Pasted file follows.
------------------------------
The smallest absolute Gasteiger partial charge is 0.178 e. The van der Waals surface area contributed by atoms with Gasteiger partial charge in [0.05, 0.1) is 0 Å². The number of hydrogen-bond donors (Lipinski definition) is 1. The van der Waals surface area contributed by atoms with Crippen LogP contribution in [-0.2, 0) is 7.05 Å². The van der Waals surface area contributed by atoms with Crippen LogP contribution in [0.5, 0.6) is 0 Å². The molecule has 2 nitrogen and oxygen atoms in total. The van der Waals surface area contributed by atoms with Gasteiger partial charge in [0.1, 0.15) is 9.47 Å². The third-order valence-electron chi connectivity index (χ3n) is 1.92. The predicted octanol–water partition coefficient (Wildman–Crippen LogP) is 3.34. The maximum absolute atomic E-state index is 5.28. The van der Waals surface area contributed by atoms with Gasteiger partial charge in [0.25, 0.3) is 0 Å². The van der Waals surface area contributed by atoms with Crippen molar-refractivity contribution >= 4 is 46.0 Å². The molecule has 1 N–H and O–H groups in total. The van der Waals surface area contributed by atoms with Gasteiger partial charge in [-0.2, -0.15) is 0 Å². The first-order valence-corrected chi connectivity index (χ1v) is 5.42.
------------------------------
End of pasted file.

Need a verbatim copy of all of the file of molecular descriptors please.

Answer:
The smallest absolute Gasteiger partial charge is 0.178 e. The van der Waals surface area contributed by atoms with Gasteiger partial charge in [0.05, 0.1) is 0 Å². The number of hydrogen-bond donors (Lipinski definition) is 1. The van der Waals surface area contributed by atoms with Crippen LogP contribution in [-0.2, 0) is 7.05 Å². The van der Waals surface area contributed by atoms with Crippen LogP contribution in [0.5, 0.6) is 0 Å². The molecule has 2 nitrogen and oxygen atoms in total. The van der Waals surface area contributed by atoms with Gasteiger partial charge in [0.1, 0.15) is 9.47 Å². The third-order valence-electron chi connectivity index (χ3n) is 1.92. The predicted octanol–water partition coefficient (Wildman–Crippen LogP) is 3.34. The maximum absolute atomic E-state index is 5.28. The van der Waals surface area contributed by atoms with Gasteiger partial charge in [0.25, 0.3) is 0 Å². The van der Waals surface area contributed by atoms with Crippen molar-refractivity contribution >= 4 is 46.0 Å². The molecule has 1 N–H and O–H groups in total. The van der Waals surface area contributed by atoms with Gasteiger partial charge in [-0.2, -0.15) is 0 Å². The first-order valence-corrected chi connectivity index (χ1v) is 5.42.